Mayor of Aboriginal community knew of underage girls given contraceptive implants

Claims by the State Opposition that doctors have given contraceptive implants to girls without their parents' permission have been to some extent supported by the leader of a central Queensland Aboriginal community.

The Mayor of Woorabinda, Roderick Tobane says he is aware of girls as young as 12 being given contraceptives.

Roderick Tobane, says he has knowledge of six girls under 16 who have received the implants but he says their parents have acknowledged their children are sexually active and taken steps to ensure they do not become pregnant.

Opposition child safety spokeswoman Jan Stuckey says that she became aware of the practice on a visit earlier this year to two indigenous communities - Aurukun on Cape York and Woorabinda, west of Rockhampton and raised her concerns with the police.

The State Opposition claims have been denied by Queensland Health who say doctors always seek parental consent.

Dr. Linda Selvey Queensland Health's acting chief health officer says the practice was rare but warranted in some circumstances.

Dr. Selvey says it is important that such health issues are not sensationalised because they are complex and sensitive and the decision to use to use the implants for minors was never taken lightly.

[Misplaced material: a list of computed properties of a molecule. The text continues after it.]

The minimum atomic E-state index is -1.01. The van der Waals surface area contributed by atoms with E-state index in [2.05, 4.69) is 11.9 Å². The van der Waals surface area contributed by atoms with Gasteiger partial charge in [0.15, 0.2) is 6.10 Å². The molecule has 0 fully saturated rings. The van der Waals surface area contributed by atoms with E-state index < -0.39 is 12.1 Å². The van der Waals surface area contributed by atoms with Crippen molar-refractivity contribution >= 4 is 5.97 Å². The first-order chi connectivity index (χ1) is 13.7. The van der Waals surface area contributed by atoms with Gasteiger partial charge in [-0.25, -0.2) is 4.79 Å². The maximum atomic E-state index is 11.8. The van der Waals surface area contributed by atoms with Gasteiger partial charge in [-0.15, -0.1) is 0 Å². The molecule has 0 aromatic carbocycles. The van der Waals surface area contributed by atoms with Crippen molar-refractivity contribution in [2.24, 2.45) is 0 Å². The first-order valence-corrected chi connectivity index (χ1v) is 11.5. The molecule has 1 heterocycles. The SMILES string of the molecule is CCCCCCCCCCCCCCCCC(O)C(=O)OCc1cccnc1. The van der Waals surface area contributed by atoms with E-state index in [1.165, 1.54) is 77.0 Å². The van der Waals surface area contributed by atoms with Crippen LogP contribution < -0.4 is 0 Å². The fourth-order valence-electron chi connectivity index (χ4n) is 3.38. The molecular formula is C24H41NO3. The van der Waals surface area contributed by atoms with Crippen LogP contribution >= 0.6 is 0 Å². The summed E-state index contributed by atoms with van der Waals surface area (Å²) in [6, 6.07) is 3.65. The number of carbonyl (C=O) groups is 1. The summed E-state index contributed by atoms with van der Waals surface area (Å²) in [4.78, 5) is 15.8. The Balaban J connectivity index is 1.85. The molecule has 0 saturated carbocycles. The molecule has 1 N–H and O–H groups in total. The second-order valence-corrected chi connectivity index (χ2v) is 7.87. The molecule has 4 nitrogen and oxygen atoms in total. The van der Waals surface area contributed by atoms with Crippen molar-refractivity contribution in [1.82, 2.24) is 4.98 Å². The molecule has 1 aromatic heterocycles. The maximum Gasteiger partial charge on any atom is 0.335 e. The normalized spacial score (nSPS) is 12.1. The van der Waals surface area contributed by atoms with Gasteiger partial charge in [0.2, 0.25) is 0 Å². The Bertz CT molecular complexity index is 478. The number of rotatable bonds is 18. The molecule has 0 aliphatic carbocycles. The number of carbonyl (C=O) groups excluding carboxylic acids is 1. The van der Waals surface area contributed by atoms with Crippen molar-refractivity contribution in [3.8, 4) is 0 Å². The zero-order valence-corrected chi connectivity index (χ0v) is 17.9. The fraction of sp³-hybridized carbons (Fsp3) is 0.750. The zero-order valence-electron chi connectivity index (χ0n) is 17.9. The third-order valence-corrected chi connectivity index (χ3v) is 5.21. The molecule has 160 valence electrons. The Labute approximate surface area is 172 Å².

Dr. Selvey says Queensland Health uses education campaigns to inform people about the risk of unwanted pregnancies, but in some cases they had limited impact in minimising harm.

Premier Anna Bligh says if a girl is in state care, the Child Safety Department becomes involved and the authorities act in 'loco parentis' and make health decisions as they do if those children require surgery.

Child Safety Minister Margaret Keech says where department staff became aware of underage sex, including cases where girls had sought contraception, it was reported to police as required by law.

Ms Keech says the Department of Child Safety can only intervene if a child does not have a parent willing or able to protect them from risk or harm.

The issue has raised the ire of child safety advocates who are demanding more be done to stop underage sex.


The opinions expressed here are the views of the writer and do not necessarily reflect the views and opinions of News Medical.
Post a new comment
You might also like...
An overview of COVID-19-associated neurological complications in children